[It is] [v]ery concerning that she is taking multiple opiates, but NOT taking [the] morphine that is prescribed. She is certainly at risk for complications from overdose. I declined injectable opiate narcotics today. Patient advised she may use oxycodone she should have at home from her [opioid treatment program]. No. new opiate [prescriptions] from me. I suspect she has addiction issues, but [she is] not open to this discussion. [She] [a]grees to follow up with [her primary care provider] regarding opiate use. I ordered a [urine drug screen] today [but] . . . [s]he did not comply. No. [urine drug screen] resulted.

(Tr. 358.)

         On August 8, 2011, Plaintiff presented for a follow-up visit with Dr. Hindahl regarding her “opiate therapy plan and chronic pain management.” (Tr. 354.) According to Dr. Hindahl, Plaintiff indicated that she “would like to have better pain control and perceive[d] a need for more Oxycodone.” (Tr. 354.) Dr. Hindahl elected to increase Plaintiff's morphine dosage. (Tr. 354.)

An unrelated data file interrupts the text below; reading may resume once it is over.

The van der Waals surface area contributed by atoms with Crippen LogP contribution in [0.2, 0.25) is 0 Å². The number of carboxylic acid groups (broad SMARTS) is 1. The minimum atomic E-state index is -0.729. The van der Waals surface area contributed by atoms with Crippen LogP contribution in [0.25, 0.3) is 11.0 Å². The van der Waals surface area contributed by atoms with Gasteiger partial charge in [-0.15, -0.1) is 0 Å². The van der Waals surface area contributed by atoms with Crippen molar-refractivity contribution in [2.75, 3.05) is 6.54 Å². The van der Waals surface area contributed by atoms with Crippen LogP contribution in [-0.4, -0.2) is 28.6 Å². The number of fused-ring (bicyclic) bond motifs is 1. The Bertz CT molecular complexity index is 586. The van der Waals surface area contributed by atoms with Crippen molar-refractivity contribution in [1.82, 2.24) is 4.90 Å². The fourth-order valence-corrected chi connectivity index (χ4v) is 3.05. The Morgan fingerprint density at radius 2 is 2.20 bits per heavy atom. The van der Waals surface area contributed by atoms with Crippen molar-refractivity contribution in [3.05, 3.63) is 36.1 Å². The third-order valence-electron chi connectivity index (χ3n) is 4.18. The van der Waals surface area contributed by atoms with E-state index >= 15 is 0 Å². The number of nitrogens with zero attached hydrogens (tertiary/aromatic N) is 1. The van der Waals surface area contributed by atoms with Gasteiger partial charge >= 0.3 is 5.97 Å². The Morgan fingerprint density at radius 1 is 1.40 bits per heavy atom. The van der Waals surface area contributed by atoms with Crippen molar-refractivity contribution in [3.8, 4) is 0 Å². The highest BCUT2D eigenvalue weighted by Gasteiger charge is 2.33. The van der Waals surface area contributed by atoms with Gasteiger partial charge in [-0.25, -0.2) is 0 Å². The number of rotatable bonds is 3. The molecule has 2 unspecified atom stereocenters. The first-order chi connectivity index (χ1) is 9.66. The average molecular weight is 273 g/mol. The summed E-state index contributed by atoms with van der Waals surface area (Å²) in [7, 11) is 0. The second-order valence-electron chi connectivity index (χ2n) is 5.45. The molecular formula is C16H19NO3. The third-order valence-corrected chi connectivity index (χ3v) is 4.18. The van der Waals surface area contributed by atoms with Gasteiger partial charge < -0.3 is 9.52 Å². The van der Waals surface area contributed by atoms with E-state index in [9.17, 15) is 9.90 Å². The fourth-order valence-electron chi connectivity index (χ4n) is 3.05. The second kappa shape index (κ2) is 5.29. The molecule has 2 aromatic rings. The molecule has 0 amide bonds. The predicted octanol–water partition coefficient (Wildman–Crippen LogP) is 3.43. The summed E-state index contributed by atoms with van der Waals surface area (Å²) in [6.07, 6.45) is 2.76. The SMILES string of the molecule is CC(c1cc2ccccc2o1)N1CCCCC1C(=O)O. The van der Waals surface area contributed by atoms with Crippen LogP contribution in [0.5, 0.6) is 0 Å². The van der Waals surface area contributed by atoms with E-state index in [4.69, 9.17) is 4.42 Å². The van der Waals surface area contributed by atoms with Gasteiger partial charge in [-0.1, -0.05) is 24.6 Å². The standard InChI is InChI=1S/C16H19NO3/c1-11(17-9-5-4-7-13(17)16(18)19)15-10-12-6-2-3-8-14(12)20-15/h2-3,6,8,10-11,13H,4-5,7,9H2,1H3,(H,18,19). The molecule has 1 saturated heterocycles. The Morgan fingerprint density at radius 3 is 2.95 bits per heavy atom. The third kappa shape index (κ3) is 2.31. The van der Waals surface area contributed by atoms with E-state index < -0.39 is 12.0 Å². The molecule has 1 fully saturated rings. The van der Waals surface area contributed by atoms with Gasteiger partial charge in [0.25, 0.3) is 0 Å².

In a treatment note dated September 19, 2011, Dr. Hindahl noted that Plaintiff had “been feeling well and feel[ing] like things are going better in general, ” and that Plaintiff “still passes [kidney] stones about twice a month and there is nothing much [that can] be done about that.” (Tr. 351.)

         In October 2011, Plaintiff was “found” around “5 a.m. at a Kaiser pharmacy, ” admitted to the hospital due to a “possible overdose, ” and administered, inter alia, “Narcan IV.”[4] (Tr. 307, 312, 318.) Plaintiff's morphine dosage was subsequently reduced by fifty percent. (See Tr. 347, stating that Plaintiff's morphine was “decreased from 60 mg three times daily to 30 mg three times daily”).

         On July 18, 2012, images of Plaintiff's abdomen and pelvis revealed a “[p]ossible 2mm upper pole left renal stone” and “[n]o convincing evidence for urinary calculi elsewhere.” (Tr. 690.) Later that year, Plaintiff's imaging revealed a “nonobstructing left renal calculus.” (Tr. 680.)

         On June 14, 2013, an x-ray of Plaintiff's kidneys revealed a “[s]table . . . presumed stone in the superior pole of the left kidney” and “[n]o other convincing urinary calculi elsewhere.” (Tr. 657.)

         On July 17, 2014, Plaintiff's ultrasound revealed: (1) “[b]ilateral nonobstructing renal calculi”; (2) “[n]o hydronephrosis”; and (3) an ...